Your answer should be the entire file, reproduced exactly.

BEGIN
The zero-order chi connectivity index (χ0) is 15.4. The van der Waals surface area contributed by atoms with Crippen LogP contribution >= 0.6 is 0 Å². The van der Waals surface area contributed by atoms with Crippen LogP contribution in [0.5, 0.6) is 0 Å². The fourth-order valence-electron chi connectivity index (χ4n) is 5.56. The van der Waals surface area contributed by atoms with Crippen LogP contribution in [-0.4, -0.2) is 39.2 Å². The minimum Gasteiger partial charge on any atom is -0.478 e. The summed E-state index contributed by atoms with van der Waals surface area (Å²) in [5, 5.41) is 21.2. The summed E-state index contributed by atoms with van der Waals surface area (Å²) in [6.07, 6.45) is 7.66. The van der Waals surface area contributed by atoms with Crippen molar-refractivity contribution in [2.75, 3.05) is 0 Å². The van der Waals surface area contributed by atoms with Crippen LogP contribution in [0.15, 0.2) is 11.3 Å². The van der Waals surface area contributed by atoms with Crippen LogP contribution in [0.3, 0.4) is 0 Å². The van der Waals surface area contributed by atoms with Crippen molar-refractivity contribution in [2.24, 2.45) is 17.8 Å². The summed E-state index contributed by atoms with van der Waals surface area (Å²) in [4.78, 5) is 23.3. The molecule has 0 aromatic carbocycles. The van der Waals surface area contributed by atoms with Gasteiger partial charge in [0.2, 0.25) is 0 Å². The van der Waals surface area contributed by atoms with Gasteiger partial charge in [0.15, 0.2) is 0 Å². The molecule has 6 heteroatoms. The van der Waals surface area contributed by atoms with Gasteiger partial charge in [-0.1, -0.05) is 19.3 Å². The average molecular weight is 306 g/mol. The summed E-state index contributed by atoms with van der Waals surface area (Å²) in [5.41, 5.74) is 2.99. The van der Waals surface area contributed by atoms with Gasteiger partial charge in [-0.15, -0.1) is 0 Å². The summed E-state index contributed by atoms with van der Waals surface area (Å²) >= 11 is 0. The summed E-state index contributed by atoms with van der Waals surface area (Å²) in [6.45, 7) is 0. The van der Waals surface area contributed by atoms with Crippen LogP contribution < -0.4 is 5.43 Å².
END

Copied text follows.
The zero-order chi connectivity index (χ0) is 15.4. The van der Waals surface area contributed by atoms with Crippen LogP contribution >= 0.6 is 0 Å². The van der Waals surface area contributed by atoms with Crippen LogP contribution in [0.5, 0.6) is 0 Å². The fourth-order valence-electron chi connectivity index (χ4n) is 5.56. The van der Waals surface area contributed by atoms with Crippen LogP contribution in [-0.4, -0.2) is 39.2 Å². The minimum Gasteiger partial charge on any atom is -0.478 e. The summed E-state index contributed by atoms with van der Waals surface area (Å²) in [5, 5.41) is 21.2. The summed E-state index contributed by atoms with van der Waals surface area (Å²) in [6.07, 6.45) is 7.66. The van der Waals surface area contributed by atoms with Crippen molar-refractivity contribution in [2.75, 3.05) is 0 Å². The van der Waals surface area contributed by atoms with Crippen LogP contribution in [0.15, 0.2) is 11.3 Å². The van der Waals surface area contributed by atoms with Crippen LogP contribution in [0.3, 0.4) is 0 Å². The van der Waals surface area contributed by atoms with Crippen molar-refractivity contribution in [2.24, 2.45) is 17.8 Å². The summed E-state index contributed by atoms with van der Waals surface area (Å²) in [4.78, 5) is 23.3. The molecule has 0 aromatic carbocycles. The van der Waals surface area contributed by atoms with Gasteiger partial charge in [0.2, 0.25) is 0 Å². The van der Waals surface area contributed by atoms with Gasteiger partial charge in [0.15, 0.2) is 0 Å². The molecule has 6 heteroatoms. The van der Waals surface area contributed by atoms with Gasteiger partial charge in [-0.1, -0.05) is 19.3 Å². The average molecular weight is 306 g/mol. The summed E-state index contributed by atoms with van der Waals surface area (Å²) in [5.41, 5.74) is 2.99. The van der Waals surface area contributed by atoms with Gasteiger partial charge in [-0.15, -0.1) is 0 Å². The summed E-state index contributed by atoms with van der Waals surface area (Å²) >= 11 is 0. The summed E-state index contributed by atoms with van der Waals surface area (Å²) in [6.45, 7) is 0. The van der Waals surface area contributed by atoms with Crippen LogP contribution < -0.4 is 5.43 Å².